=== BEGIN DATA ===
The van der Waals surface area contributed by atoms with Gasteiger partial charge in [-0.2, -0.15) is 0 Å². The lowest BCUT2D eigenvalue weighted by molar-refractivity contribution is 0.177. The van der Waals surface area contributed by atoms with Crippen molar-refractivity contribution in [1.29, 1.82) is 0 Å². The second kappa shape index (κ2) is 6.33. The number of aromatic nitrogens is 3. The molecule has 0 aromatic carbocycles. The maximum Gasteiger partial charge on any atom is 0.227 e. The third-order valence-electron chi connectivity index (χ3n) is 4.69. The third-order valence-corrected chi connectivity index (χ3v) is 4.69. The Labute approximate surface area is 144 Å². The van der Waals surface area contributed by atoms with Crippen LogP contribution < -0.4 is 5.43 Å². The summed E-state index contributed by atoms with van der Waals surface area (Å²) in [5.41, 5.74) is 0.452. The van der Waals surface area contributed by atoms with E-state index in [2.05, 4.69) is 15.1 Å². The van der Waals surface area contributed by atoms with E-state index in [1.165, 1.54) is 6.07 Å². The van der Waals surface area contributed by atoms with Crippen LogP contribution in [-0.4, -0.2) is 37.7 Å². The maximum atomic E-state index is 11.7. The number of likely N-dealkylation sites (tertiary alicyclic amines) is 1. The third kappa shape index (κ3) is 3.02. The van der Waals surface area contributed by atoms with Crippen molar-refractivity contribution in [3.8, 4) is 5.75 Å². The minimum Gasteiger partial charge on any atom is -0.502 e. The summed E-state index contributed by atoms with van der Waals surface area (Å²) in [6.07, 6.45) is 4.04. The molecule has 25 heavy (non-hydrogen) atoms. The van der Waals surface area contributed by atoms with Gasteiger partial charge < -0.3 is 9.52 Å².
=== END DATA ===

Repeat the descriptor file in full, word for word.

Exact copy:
The van der Waals surface area contributed by atoms with Gasteiger partial charge in [-0.2, -0.15) is 0 Å². The lowest BCUT2D eigenvalue weighted by molar-refractivity contribution is 0.177. The van der Waals surface area contributed by atoms with Crippen molar-refractivity contribution in [1.29, 1.82) is 0 Å². The second kappa shape index (κ2) is 6.33. The number of aromatic nitrogens is 3. The molecule has 0 aromatic carbocycles. The maximum Gasteiger partial charge on any atom is 0.227 e. The third-order valence-electron chi connectivity index (χ3n) is 4.69. The third-order valence-corrected chi connectivity index (χ3v) is 4.69. The Labute approximate surface area is 144 Å². The van der Waals surface area contributed by atoms with Crippen LogP contribution < -0.4 is 5.43 Å². The summed E-state index contributed by atoms with van der Waals surface area (Å²) in [5.41, 5.74) is 0.452. The van der Waals surface area contributed by atoms with E-state index in [2.05, 4.69) is 15.1 Å². The van der Waals surface area contributed by atoms with E-state index in [1.165, 1.54) is 6.07 Å². The van der Waals surface area contributed by atoms with Crippen LogP contribution in [-0.4, -0.2) is 37.7 Å². The maximum atomic E-state index is 11.7. The number of likely N-dealkylation sites (tertiary alicyclic amines) is 1. The third kappa shape index (κ3) is 3.02. The van der Waals surface area contributed by atoms with Crippen molar-refractivity contribution in [3.8, 4) is 5.75 Å². The minimum Gasteiger partial charge on any atom is -0.502 e. The summed E-state index contributed by atoms with van der Waals surface area (Å²) in [6.07, 6.45) is 4.04. The molecule has 25 heavy (non-hydrogen) atoms. The van der Waals surface area contributed by atoms with Gasteiger partial charge < -0.3 is 9.52 Å².